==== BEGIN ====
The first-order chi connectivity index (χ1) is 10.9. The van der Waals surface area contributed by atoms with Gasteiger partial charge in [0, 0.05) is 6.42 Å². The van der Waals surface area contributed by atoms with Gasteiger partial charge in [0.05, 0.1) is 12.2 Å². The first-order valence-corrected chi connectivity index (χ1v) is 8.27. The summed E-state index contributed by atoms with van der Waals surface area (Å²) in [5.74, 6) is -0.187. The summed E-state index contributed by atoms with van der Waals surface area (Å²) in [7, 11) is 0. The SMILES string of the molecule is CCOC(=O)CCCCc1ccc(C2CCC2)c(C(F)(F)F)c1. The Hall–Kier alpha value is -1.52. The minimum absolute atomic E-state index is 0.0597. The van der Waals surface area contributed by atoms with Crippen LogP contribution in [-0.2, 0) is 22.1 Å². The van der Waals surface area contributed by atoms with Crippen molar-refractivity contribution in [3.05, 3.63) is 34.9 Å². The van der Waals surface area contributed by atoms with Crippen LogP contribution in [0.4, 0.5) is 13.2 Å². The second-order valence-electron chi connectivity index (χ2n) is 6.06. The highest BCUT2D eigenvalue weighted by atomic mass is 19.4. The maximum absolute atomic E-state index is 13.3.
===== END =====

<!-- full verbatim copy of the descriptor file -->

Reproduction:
The first-order chi connectivity index (χ1) is 10.9. The van der Waals surface area contributed by atoms with Gasteiger partial charge in [0, 0.05) is 6.42 Å². The van der Waals surface area contributed by atoms with Gasteiger partial charge in [0.05, 0.1) is 12.2 Å². The first-order valence-corrected chi connectivity index (χ1v) is 8.27. The summed E-state index contributed by atoms with van der Waals surface area (Å²) in [5.74, 6) is -0.187. The summed E-state index contributed by atoms with van der Waals surface area (Å²) in [7, 11) is 0. The SMILES string of the molecule is CCOC(=O)CCCCc1ccc(C2CCC2)c(C(F)(F)F)c1. The Hall–Kier alpha value is -1.52. The minimum absolute atomic E-state index is 0.0597. The van der Waals surface area contributed by atoms with Crippen LogP contribution in [-0.2, 0) is 22.1 Å². The van der Waals surface area contributed by atoms with Crippen molar-refractivity contribution in [3.05, 3.63) is 34.9 Å². The van der Waals surface area contributed by atoms with Crippen LogP contribution in [0.4, 0.5) is 13.2 Å². The second-order valence-electron chi connectivity index (χ2n) is 6.06. The highest BCUT2D eigenvalue weighted by atomic mass is 19.4. The maximum absolute atomic E-state index is 13.3.